What can we expect from 2023 in the FM tech sector? Here’s our view of the challenges and opportunities ahead.

There’s no doubt about it. 2022 was a challenging year for businesses. And 2023 could well be tougher. 

Escalating fuel bills, labour shortages and supply chain problems made it harder to deliver quality services on time and on budget. Then there are the shifts in working practices that are making companies rethink what they want from their buildings - or even if they want them at all.

Cost saving, sustainability, data generation and agile business thinking are likely to dominate the facilities management agenda. But how are FM going to achieve those aims?

10 FM challenges and opportunities for 2023


1. Controlling energy use

In 2023 the expense of running inefficient buildings and equipment may become crippling for some companies. The CBI predict bills could increase by 151% for many. Reducing energy consumption and minimising carbon footprint to save money and the planet will need to become part of our organisational DNA. The ‘dark January pledge’, may be just one of a range of initiatives and strategies that FMs will be subscribing to in the year ahead to help educate their colleagues - and ‘turn those bloody lights off’.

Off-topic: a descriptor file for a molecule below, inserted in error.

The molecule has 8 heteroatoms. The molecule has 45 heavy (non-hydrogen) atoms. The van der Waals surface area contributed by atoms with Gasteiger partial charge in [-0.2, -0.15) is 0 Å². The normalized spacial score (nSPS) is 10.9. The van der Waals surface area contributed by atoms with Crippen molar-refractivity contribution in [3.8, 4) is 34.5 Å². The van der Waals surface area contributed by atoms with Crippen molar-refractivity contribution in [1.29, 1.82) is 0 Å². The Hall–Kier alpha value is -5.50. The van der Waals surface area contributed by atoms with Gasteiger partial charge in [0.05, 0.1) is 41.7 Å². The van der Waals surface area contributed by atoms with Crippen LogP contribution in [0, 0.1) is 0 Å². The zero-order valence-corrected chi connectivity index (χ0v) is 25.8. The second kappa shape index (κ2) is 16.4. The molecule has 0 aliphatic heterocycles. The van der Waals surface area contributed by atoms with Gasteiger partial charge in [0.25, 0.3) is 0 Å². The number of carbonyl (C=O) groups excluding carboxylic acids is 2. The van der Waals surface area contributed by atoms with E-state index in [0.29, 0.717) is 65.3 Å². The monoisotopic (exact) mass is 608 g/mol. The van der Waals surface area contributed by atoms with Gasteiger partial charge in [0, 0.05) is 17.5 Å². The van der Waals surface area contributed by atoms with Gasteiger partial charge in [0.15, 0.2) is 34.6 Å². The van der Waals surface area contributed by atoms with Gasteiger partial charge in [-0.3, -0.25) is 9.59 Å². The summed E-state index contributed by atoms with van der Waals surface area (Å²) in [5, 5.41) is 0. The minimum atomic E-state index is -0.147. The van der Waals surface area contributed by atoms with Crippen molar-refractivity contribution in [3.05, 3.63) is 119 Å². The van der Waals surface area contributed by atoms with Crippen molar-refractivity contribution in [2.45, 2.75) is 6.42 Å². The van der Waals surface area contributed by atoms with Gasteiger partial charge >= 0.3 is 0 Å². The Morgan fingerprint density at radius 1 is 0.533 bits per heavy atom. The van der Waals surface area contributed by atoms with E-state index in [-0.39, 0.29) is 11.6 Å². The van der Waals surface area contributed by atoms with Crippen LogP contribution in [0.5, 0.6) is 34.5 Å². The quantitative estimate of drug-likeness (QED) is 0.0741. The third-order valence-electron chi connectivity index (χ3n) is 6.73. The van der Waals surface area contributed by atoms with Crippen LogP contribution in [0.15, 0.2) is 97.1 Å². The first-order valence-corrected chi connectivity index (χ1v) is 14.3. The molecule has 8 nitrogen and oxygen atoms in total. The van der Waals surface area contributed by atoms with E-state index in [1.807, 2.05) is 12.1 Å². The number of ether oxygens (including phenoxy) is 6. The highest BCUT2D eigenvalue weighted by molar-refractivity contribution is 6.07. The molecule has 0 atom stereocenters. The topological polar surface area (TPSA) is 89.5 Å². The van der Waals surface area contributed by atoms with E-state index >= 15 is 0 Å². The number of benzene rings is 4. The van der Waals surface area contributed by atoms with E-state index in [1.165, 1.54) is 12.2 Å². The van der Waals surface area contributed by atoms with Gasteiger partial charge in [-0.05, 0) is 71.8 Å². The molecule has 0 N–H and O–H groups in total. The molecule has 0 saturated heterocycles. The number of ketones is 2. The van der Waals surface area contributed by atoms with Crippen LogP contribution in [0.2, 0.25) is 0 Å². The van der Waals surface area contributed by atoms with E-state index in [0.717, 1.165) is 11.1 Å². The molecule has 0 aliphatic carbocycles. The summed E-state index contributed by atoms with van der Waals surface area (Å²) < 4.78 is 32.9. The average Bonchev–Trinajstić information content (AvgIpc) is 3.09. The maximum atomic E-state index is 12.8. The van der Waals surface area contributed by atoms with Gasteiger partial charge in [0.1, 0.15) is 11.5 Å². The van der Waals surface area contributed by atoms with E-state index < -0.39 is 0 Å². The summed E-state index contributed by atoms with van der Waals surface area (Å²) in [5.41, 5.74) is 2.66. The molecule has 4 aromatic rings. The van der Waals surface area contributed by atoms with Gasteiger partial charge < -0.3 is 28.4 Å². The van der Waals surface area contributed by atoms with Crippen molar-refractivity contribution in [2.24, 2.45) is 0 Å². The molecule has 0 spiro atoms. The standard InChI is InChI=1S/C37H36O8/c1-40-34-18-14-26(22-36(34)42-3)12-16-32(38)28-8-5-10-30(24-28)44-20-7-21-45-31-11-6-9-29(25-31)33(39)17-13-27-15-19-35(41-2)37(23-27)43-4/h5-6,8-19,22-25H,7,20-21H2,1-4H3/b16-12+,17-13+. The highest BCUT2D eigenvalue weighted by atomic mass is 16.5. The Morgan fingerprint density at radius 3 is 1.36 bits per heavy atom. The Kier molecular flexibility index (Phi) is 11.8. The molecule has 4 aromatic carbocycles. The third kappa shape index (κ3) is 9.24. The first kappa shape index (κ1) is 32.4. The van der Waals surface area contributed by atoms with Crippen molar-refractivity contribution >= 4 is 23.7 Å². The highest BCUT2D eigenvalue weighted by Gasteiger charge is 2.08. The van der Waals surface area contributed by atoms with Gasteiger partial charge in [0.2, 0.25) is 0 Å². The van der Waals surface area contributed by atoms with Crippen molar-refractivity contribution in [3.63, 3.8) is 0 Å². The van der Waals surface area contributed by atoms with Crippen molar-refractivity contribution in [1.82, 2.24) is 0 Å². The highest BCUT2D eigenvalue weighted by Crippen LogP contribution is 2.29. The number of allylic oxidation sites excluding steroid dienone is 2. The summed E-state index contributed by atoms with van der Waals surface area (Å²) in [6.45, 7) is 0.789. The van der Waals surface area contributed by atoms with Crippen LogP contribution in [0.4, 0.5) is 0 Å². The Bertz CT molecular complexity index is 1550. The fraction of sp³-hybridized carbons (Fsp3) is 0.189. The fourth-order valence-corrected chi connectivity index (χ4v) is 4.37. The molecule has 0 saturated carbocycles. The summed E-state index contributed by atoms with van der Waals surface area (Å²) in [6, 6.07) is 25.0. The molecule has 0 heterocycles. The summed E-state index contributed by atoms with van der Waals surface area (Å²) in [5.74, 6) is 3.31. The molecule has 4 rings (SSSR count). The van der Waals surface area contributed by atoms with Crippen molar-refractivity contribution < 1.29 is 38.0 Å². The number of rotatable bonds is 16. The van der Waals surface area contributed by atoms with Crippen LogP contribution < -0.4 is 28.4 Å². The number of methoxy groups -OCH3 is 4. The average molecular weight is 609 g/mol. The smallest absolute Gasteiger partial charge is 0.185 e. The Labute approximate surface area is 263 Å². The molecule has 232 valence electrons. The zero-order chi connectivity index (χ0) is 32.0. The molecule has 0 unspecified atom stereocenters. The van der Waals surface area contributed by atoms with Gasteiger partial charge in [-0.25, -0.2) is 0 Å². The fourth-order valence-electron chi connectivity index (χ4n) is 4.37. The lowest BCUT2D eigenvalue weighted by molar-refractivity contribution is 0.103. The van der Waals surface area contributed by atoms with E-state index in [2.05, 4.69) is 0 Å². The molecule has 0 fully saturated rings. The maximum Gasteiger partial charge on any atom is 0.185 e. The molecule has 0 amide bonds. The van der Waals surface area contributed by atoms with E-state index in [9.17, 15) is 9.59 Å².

2. Confronting labour shortages

Labour challenges will continue to affect efficiency. Cost and availability of qualified workers is becoming a critical factor in FM planning. Smart facilities managers need to find ways of managing suppliers more effectively if they’re going to get better results from fewer people. They’ll also need to automate and streamline FM to avoid burnout among in-house teams struggling to manage budgets and KPIs.

3. Facing down recession

A possible two year recession is predicted. Budgets are under scrutiny. Lack of visibility around facilities performance is putting pressure on teams to justify their spending and even their existence. Without FM data to show improvements and help optimise the way we work, businesses could be wasting money and opportunities to improve efficiency and customer experience.  

4. Change in facilities use

The last three years have bought about the biggest change in working practices since the advent of the PC. Now new research shows that workers around the world are coming into their offices on average only 1.4 a times a week, with two thirds of desks remaining unused at any given time. Many businesses are thinking about shedding or reorganising office space, figuring out how they can use their facilities to maximise profits and productivity. 

5. Supporting new ways of working

There’s no doubt buildings are being used differently and occupancy patterns are not the same as they were pre-Covid. And while Zuckerberg, Elon Musk and David Solomons of Goldman Sachs may be pushing for a ‘full on return to the office’ hybrid working looks like it’s here to stay.